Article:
We know well why Christ was at first promised—viz. that he might renew a fallen world, and succour lost man. Hence under the Law he was typified by sacrifices, to inspire believers with the hope that God would be propitious to them after he was reconciled by the expiation of their sins. Since from the earliest age, even before the Law was promulgated, there was never any promise of a Mediator without blood, we justly infer that he was destined in the eternal counsel of God to purge the pollution of man, the shedding of blood being the symbol of expiation. Thus, too, the prophets, in discoursing of him, foretold that he would be the Mediator between God and man. It is sufficient to refer to the very remarkable prophecy of Isaiah (Is. 53:4, 5), in which he foretells that he was “smitten for our iniquities;” that “the chastisement of our peace was upon him;” that as a priest “he was made an offering for sin;” “that by his stripes we are healed;” that as all “like lost sheep have gone astray,” “it pleased the Lord to bruise him, and put him to grief,” that he might “bear our iniquities.” After hearing that Christ was divinely appointed to bring relief to miserable sinners, whose overleaps these limits gives too much indulgence to a foolish curiosity.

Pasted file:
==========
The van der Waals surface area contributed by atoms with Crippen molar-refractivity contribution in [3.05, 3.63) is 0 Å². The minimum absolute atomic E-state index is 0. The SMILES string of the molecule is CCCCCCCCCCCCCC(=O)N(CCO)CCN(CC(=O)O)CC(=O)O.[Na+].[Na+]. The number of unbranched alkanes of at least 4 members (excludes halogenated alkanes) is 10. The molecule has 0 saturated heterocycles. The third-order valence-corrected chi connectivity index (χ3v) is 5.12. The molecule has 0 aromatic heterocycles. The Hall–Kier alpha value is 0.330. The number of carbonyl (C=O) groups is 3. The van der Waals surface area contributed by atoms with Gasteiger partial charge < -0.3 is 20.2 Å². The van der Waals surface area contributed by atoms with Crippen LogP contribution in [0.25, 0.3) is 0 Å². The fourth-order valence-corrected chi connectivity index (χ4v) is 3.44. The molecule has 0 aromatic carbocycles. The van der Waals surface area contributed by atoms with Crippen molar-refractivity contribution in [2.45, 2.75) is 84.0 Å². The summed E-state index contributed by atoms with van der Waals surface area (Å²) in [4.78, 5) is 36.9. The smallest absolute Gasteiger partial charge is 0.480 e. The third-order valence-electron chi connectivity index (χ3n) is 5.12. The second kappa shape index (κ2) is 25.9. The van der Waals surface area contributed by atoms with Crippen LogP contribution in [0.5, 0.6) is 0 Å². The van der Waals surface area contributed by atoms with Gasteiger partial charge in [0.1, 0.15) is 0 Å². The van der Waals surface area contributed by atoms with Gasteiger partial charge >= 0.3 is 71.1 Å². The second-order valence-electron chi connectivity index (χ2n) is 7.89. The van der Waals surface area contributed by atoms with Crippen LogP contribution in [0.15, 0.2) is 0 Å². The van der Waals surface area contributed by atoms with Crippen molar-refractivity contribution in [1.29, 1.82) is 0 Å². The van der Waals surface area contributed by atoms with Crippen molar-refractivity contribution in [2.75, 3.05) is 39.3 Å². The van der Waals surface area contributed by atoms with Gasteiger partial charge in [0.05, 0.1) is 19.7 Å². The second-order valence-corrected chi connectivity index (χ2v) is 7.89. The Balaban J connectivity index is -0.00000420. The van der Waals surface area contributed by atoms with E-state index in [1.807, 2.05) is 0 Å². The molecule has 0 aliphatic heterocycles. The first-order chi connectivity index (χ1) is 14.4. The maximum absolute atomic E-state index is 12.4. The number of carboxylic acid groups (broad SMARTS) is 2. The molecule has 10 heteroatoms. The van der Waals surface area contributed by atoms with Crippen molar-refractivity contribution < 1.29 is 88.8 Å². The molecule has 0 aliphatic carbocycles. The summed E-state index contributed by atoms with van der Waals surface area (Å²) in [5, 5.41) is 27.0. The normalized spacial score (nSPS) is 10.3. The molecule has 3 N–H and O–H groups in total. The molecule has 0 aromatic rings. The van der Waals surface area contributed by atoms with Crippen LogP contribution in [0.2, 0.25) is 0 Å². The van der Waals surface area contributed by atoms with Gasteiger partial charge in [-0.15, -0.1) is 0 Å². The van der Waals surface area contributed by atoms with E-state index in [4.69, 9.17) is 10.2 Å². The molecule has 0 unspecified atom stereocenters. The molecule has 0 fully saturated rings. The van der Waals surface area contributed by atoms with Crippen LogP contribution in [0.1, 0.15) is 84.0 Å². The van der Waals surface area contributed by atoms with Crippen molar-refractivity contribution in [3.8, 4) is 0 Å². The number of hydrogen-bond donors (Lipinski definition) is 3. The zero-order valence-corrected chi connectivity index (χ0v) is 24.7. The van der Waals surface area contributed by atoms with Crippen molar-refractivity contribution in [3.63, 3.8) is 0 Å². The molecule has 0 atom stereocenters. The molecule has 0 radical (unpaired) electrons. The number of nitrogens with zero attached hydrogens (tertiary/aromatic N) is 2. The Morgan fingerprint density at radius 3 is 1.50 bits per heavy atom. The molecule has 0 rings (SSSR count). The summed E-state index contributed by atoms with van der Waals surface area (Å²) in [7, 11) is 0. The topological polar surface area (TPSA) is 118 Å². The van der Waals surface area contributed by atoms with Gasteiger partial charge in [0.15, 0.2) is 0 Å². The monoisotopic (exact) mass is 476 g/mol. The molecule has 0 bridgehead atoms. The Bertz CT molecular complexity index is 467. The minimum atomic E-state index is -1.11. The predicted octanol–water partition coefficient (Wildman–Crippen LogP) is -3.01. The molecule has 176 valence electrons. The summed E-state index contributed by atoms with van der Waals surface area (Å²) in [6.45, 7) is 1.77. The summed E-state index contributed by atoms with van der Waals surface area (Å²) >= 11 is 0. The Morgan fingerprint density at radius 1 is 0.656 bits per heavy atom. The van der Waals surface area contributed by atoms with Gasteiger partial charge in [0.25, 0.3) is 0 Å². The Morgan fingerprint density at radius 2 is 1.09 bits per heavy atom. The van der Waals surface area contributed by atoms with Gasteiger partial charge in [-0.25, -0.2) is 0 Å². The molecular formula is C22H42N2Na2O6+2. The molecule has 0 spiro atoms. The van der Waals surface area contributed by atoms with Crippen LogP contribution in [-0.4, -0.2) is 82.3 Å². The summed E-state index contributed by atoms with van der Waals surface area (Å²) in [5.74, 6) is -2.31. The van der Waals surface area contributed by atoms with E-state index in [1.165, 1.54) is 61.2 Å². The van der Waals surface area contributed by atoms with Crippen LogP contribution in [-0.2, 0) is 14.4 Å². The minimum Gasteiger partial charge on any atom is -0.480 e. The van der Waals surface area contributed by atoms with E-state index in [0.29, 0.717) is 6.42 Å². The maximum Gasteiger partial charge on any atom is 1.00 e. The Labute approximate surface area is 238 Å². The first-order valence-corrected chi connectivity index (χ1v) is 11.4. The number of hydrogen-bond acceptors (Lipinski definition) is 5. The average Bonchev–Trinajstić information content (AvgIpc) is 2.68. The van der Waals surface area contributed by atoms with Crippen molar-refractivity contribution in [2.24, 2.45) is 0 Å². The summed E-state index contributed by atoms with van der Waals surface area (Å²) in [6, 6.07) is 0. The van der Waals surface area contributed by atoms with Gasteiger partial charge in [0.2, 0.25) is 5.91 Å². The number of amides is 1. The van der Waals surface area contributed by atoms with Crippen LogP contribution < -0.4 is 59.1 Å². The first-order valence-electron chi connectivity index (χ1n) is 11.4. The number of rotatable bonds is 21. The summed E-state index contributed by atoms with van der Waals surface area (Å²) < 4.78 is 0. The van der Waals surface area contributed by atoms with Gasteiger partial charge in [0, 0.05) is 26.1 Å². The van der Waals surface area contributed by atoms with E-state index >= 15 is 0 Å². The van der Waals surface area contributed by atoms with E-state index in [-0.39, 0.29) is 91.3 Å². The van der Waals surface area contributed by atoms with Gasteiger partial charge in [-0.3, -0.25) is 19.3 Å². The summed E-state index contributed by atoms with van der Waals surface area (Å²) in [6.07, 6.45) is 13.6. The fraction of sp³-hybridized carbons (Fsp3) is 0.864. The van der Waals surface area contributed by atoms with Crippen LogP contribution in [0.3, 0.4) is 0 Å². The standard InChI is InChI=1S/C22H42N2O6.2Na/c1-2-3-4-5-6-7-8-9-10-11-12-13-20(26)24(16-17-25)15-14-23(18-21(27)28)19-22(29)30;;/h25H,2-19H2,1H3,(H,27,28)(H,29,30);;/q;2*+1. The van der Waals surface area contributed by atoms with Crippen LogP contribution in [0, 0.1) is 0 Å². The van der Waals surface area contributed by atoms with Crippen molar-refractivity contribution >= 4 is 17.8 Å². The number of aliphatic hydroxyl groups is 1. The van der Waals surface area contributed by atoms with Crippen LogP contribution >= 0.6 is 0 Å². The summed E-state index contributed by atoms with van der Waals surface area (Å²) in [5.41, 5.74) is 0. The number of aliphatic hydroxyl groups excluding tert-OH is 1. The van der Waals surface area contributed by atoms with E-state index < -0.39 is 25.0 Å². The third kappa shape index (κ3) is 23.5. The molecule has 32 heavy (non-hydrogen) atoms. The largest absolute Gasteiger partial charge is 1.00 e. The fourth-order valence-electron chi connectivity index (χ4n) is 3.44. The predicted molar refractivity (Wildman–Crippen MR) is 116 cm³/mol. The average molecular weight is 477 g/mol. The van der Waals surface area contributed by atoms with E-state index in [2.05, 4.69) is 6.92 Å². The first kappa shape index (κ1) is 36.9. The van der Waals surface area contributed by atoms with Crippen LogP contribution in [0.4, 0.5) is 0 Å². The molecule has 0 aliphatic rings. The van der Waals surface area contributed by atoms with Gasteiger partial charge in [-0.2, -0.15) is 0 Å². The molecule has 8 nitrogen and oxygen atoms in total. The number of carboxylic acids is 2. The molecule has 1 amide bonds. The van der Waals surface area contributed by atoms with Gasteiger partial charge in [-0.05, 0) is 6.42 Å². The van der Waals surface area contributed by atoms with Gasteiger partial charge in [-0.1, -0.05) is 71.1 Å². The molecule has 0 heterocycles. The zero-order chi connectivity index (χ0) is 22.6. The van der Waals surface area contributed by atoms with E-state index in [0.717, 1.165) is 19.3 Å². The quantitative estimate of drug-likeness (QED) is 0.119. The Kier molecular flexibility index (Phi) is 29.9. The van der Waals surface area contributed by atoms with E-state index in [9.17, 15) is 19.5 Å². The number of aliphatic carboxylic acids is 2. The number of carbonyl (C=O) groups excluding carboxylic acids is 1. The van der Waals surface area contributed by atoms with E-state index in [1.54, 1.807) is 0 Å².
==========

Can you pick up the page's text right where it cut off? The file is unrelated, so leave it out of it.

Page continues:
(Inst., II, 12:4)

Acts 4:26-28 The kings of the earth set themselves in array, and the rulers were gathered together, against the Lord and against his Anointed' -- [27] for truly in this city there were gathered together against thy holy servant Jesus, whom thou didst anoint, both Herod and Pontius Pilate, with the Gentiles and the peoples of Israel,